some call you crazy;
or lazy but
tourists want your autograph.
Although the individual man is unknowable, his presence is acknowledged and questioned once he disappears: “your many hours on the street connected you/with the sounds of the city.”// the voices and rhythms/were there for you/ to compose.”// Although the speaker fails to understand the secrets locked in the soul of the man who stood on the corner of 54th street, he pays tribute once the man is gone: “hey moondog, we love you;//your old bones knew/something we didn’t.” Perhaps the old bones understood the true nature of duality.
In Manhattan Man (and Other Poems), dual forces can be subtle or extreme. Duality approaches duplicity in poems like “Memorial Day”: “Where are those who died/Who heard guns,/and rapid bullets?/No prayers for them/Nor any praise,//Only the legacy of silence….” Or duality is reconciled as in “The Chameleon”: “I’m a/ twin, a Gemini of sorts;/one eye looks at the sky;/ another looks at the butterfly.” While the speaker accepts his dual sensibility, he longs for intimacy and permanence: “My Norwegian lovely loves/…her chameleon./… My eyes turn green/in the rainy forest at the central park/zoo; my eyes turn grey// on an overcast day,…// “when my colors change,/ I never cling to anything/ except to her….”
A prismatic sense of duality is accepted in “Phnom Penh,” wherein a panorama of opposites are juxtaposed: “from the airfield, rice paddies/ and a broad avenue of trees, huts, music and cycles//open air stalls/…men praying for peace/…the crowded market” and people quietly going about their day. However, “A Map of My World,” reflects a sad inevitability that underlies efforts to dismiss duality or reconcile opposites: “I wanted to draw you/ a map of my world://…“you took my map/of the world… gave it a spin/…giving me new/moons, shining light in/my dark spaces until/ I surrendered,/ then,/you walked out the door.” Herein, un-reconciled opposites create a dynamic interaction that disappears as one reality is exchanged for another.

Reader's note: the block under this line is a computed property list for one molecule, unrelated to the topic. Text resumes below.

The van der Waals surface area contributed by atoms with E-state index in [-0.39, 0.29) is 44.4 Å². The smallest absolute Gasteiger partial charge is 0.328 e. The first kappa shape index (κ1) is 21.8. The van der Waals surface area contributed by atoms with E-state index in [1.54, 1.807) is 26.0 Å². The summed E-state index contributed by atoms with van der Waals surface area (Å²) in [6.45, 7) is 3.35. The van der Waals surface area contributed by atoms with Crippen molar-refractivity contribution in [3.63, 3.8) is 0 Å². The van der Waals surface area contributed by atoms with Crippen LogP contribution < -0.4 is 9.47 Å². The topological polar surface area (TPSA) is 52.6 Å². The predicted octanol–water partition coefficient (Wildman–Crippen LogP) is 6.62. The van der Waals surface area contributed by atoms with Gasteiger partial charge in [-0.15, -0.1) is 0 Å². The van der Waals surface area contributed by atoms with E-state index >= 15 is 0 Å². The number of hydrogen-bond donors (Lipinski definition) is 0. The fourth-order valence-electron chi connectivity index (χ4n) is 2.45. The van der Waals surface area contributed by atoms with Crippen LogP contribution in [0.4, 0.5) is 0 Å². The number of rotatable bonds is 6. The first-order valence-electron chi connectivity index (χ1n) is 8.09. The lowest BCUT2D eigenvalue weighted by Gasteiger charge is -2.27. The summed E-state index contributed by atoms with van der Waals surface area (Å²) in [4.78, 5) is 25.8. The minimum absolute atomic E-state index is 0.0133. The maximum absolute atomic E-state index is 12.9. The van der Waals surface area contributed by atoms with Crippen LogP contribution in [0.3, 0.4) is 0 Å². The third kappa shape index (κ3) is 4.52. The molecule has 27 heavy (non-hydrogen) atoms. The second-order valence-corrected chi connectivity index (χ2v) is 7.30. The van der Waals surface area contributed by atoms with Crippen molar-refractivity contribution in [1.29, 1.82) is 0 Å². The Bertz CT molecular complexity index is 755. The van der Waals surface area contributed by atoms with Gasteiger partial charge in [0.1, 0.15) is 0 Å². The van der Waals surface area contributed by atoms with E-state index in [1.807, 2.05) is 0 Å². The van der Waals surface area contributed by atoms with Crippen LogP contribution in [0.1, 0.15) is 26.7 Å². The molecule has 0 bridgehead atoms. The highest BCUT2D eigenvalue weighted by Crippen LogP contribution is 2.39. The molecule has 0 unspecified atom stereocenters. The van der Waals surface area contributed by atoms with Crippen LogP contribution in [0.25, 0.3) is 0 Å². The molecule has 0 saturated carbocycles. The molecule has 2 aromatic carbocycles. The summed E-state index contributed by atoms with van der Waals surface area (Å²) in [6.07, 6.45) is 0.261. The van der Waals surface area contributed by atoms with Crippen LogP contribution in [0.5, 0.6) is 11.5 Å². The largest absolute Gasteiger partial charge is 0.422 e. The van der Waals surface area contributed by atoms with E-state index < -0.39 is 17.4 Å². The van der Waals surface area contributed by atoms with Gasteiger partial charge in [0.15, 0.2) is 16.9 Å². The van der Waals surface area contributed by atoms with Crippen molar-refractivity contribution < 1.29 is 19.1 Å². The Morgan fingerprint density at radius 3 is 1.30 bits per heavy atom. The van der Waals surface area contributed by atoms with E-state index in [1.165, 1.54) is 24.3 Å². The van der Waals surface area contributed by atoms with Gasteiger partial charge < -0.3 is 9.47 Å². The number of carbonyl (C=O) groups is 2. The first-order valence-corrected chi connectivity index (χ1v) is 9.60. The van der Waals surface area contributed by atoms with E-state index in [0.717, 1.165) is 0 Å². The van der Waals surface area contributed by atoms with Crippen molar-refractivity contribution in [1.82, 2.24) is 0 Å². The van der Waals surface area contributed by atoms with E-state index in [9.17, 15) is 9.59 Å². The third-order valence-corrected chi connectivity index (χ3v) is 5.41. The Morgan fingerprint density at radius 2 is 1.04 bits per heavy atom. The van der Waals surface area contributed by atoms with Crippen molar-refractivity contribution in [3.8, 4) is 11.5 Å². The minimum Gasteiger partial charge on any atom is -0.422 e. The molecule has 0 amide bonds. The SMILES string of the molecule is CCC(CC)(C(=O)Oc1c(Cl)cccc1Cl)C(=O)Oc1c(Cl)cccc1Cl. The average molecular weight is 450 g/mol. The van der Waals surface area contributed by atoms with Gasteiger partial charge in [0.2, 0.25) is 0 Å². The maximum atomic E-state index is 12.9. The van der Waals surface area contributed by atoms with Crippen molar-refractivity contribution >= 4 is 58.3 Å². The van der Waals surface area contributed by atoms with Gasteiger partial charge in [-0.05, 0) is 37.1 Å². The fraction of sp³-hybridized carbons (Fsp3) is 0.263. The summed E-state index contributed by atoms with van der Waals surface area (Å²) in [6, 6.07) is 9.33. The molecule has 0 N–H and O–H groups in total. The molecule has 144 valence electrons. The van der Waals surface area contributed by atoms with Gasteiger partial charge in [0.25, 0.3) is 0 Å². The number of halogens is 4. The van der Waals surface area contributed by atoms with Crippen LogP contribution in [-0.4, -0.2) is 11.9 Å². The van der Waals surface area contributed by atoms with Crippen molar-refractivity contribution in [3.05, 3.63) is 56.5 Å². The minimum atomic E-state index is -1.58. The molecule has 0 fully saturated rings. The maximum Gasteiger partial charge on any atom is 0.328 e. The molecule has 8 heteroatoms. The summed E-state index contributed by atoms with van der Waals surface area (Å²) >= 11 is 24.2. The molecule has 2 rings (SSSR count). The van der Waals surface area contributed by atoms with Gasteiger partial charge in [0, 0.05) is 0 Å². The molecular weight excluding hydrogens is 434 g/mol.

Manhattan Man (and Other Poems) offers two perspectives on reality. Some things are knowable; some may never be known or understood. The best that we can do is acknowledge the moment, accept what each moment offers, and then let it go. “Last Will,” portrays a speaker who has learned what it means to accept and appreciate: “yesterday your will was not mine, which was not fine, but today when you slept/on your right side, pillowed by your left arm/with your breathing like a summer wave,/the pennies came from heaven/and my will was no more.” This speaker is far removed from the one portrayed in “To Anita”: “No matter where, /your design is there/and nothing will change, /or everything will change/if you leave me.” “Last Will” is the last poem in this collection by Jack Lynch.
As we follow the speaker through darkness and light, chaos and serenity, fear and hope, we learn to value differences and accept reality on different terms. We learn to accept the prismatic nature of dual forces juxtaposed, and we understand that some things insist on remaining un-reconciled. As we allow ourselves to be guided by words, images and poetic form, we realize how much the speaker has grown, and since we are treading in his footsteps, so too have we:“Speak hollow/ or speak/ dark and deep—// but bend/when the light/enters….”
Margaret H. Johnson is writer, literary critic, and workshop developer now residing in North Carolina. She earned the M.A. Degree in English from the University of Oklahoma and completed doctoral studies in Education: Teaching and Learning at Tennessee State University. She is former Lecturer of English, LaGuardia College, City University of New York, where she created and coordinated the Poetry Roundtable, an open microphone forum for poets within the college and surrounding communities. Her publications include scholarly articles, poetry reviews, and selected poems. Works of poetry and fiction are in progress, and a nonfiction book on how to live a purposeful life one day at a time is in review.